Friday, February 27, 2015

There goes the neighbourhood! Billy Thorpe moves to East Melbourne

Wandering the wide, leafy streets of East Melbourne the other day, I was reminded what a civilised part of town it is. As if all its towering Victorian townhouses, Deco dazzlers and historic mansions weren’t enough, it’s got the picnic paradise of Fitzroy Gardens within cooee, and seems magically buffered from the incessant traffic noise that plagues most of the inner city. An oasis of gentility, a haven of refinement… And yet…

One of Australia’s rowdiest rock’n’rollers once lived — and partied hard — in these very streets! 
Banchory Cottage, Gipps St, East Melbourne: someone was inside, watching me from the front left window when I took this, so I didn't hang around trying to take a magnificent photo!
Yep, this unassuming little cottage in Gipps Street was once home to Billy Thorpe — at the height of his pub-rockin’, ‘sink-more-piss’ phase, no less. It was in this ‘house of lunacy’ that ‘a million brain cells died and the Sunbury Aztecs were born,’ recalls Thorpie in his second autobiography, Most People I Know (think that I’m crazy). Judging by his detailed descriptions of the nocturnal festivities that went down there, I’d say that was more like a trillion.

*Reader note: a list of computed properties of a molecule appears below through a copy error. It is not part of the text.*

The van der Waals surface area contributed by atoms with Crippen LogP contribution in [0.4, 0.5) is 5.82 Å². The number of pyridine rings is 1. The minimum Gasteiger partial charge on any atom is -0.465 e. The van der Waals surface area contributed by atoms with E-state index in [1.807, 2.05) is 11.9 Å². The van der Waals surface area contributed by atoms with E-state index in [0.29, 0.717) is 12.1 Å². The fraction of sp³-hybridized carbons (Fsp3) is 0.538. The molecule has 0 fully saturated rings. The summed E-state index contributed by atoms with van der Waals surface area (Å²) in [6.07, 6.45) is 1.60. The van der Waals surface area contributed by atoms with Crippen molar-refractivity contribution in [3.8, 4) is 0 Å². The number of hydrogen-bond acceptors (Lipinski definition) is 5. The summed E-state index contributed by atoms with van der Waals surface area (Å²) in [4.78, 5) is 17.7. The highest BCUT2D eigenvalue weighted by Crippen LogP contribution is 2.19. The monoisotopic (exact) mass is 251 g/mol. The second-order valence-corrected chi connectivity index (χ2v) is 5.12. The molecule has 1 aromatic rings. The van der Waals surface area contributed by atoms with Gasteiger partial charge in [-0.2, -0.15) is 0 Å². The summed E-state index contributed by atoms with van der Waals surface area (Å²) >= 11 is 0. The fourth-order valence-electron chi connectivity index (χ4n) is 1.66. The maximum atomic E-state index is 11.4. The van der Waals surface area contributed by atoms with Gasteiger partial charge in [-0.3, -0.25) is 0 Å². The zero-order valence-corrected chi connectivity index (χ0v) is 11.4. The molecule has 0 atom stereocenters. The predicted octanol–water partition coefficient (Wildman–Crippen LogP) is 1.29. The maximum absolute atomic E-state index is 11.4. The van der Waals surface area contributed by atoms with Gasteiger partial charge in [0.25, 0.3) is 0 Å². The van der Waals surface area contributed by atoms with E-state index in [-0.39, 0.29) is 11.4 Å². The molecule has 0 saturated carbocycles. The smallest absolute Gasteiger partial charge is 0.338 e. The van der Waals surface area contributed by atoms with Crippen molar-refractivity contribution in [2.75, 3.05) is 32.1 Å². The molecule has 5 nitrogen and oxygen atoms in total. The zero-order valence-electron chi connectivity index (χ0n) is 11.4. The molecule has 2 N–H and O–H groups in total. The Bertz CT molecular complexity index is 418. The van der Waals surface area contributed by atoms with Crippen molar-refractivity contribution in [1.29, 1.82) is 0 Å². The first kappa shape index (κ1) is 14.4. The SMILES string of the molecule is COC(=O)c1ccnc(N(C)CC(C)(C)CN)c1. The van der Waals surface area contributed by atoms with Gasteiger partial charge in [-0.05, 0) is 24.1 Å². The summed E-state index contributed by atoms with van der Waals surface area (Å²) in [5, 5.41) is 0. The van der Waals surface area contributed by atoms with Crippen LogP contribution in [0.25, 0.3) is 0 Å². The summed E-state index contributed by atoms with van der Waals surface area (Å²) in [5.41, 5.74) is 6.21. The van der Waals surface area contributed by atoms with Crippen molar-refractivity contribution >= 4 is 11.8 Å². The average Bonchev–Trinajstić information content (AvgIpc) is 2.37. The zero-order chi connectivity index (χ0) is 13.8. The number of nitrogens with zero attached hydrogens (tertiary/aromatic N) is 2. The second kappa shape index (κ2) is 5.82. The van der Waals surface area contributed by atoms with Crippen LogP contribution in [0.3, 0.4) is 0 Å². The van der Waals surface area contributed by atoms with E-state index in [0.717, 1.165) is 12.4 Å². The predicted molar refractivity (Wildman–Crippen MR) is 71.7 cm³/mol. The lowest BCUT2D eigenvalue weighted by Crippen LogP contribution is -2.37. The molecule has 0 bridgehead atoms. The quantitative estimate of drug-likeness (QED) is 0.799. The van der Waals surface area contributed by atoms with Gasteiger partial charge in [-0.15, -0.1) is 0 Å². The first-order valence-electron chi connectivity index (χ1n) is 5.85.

Joining Thorpie in this den of debauchery were his girlfriend Jackie and two of his bandmates, Paul Wheeler and Jimmy Thompson. They hit town from Sydney in December 1968, and within no time, a constant flow of freaks and friends was beating a path to their front door. 

After a few months of this madness, the desperately sleep-deprived singer resorted to a drastic measure. He nailed a big sign to the front door, emblazoned with the following hand-painted message:
To those about to knock. About every 8 minutes DAY and NIGHT some arsehole knocks on this door and I’m going fucking insane! My bedroom is the front window to your right and I haven’t slept in 6 fucking months. Regardless of what you’ve been told this is not the Melbourne Salvation Army, the Hilton or the Thumping Tum East, IT’S OUR HOUSE. We don’t save souls, take confessions, serve breakfast, arrange marriages, sell cars, arbitrate disputes, find lost dogs, supply inspiration, give spiritual guidance, sell drugs, bust virgins, counsel lost teenagers, or need your stimulating conversation. Therefore:-